What should conservatives do when we wrest our movement away from national populism and Donald Trump?
Many conservatives have been arguing in outlets such as The Weekly Standard and National Review and The Resurgent that there must be consequences for Trump’s supporters. Often, the #NeverTrump crowd goes so far as to say that Trump supporters ought to be systematically removed and blacklisted from the conservative movement.
Some have compared Donald Trump and his campaign to the John Birch Society — a group from the 1950s and 1960s that pushed the conservative movement towards conspiracy theories and extremism.
William F. Buckley, Jr., Russell Kirk, and Barry Goldwater worked to rid the Republican Party of these extremist elements. Fear-mongering and conspiracy are not conservative, they argued, and should not be identified with the movement. Because of their efforts, the political Right dissociated itself from these rabid extremists, and they made conservatism respectable.
Some of Trump’s most ardent supporters — the group that calls itself the alt-right — are eerily similar to the John Birch Society. On Twitter, they flirt with conspiracy theories, racism, sexism, xenophobia, and other kinds of radicalism.
These people are not conservatives. They do not believe in the American political tradition of individual liberty and self-government. The alt-right merely wants to smash political correctness and vaguely defined threats to their sovereignty — be it “the Muslims” or “the establishment” or any variety of Other they so fear and hate.
Of course, these elements of Trump’s support ought to be opposed. They are not concerned with the ideas or principles of conservatism, they merely use the mantle of conservatism to advance a quasi-fascism.
That said, Trump’s support comes from a more diverse group of supporters than just the alt-right.
Some serious conservatives, like Tom Cotton and Mike Huckabee, have signaled possible support for Trump over the last few weeks, should he win the nomination. For these public figures, this is little more than hedging their bets in the event of a Trump presidency. Although many of us may disagree with Cotton and others like him, this is largely an issue of prudence, not principle. They have not fully endorsed him, and should not be treated like they have.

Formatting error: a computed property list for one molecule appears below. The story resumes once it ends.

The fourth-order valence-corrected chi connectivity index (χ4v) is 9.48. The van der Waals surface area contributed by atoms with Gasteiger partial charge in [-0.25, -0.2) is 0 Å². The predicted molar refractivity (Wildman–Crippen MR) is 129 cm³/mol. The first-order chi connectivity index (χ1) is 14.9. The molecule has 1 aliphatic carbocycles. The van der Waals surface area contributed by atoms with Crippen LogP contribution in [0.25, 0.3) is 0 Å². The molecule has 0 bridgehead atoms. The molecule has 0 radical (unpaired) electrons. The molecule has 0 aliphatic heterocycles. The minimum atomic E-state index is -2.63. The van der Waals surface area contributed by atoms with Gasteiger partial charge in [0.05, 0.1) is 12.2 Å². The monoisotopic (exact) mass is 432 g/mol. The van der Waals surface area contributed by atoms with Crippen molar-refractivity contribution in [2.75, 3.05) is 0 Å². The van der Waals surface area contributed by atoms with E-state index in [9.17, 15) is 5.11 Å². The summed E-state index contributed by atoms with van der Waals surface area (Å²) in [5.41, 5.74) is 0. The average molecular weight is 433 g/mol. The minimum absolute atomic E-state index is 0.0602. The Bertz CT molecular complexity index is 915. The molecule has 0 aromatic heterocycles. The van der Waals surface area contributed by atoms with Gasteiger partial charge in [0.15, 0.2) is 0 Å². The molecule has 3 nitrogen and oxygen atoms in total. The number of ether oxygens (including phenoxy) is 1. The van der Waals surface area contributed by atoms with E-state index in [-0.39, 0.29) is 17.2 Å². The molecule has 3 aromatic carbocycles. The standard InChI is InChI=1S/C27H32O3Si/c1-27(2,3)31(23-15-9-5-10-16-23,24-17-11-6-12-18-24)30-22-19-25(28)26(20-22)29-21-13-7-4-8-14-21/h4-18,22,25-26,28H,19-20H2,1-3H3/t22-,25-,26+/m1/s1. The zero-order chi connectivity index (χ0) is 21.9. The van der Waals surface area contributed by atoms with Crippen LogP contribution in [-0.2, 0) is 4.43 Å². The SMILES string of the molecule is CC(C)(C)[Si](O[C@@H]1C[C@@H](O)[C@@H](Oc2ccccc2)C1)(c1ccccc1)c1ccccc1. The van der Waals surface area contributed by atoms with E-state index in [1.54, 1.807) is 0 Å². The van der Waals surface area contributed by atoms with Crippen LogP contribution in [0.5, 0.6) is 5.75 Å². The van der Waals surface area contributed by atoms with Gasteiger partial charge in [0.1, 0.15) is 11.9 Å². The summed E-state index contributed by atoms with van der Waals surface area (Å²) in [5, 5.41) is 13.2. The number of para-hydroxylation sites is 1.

Other conservative leaders, like Jeff Sessions or Rush Limbaugh, have either outright endorsed Trump or expressed sympathy with his campaign’s message. They believe that a President Trump would stand up to the “Washington establishment” and challenge its culture of political correctness and corruption.
They are wrong about Trump’s values, and they are wrong to trust him to follow through on any of his campaign promises. However, that does not mean they have abandoned the philosophy of conservatism for national populism.
Some ordinary voters and their representatives support Trump out of frustration with the “establishment.” And they have a right to be frustrated — Washington has largely betrayed the fundamental ideas this nation was founded on, and now conservatives cannot seem to push back against a growing statist culture in D.C.
Pushing these voters and their leaders out of the conservative coalition would only exacerbate their frustrations, pushing them towards the alt-right and national populism. Attacking the character and judgment of these Trump supporters, calling them names and mocking them on social media, only adds to their frustration. Their fears about the mainstream conservative movement would be confirmed, and they would only become more ardently oppositional.
In his Second Inaugural Address, Abraham Lincoln wrote, “With malice toward none, with charity for all, with firmness in the right as God gives us to see the right, let us strive on to finish the work we are in.”
Those lines in his speech referenced the reconstruction of the Union in the aftermath of the Civil War. The GOP is waging its own civil war now, and remembering Lincoln’s words would do them well.
The Party and the movement ought to firmly reject the alt-right, because their principles entirely contradict the philosophy of conservatism. But, rejecting other Trump supporters goes too far, and will only lead to more splintering and a division of talent this nation cannot afford.
If a spirit of revenge and malice dominates the post-Trump conservative movement, we will be unable to effectively battle the greatest threat to liberty since secession and slavery: the tyranny of modern liberalism.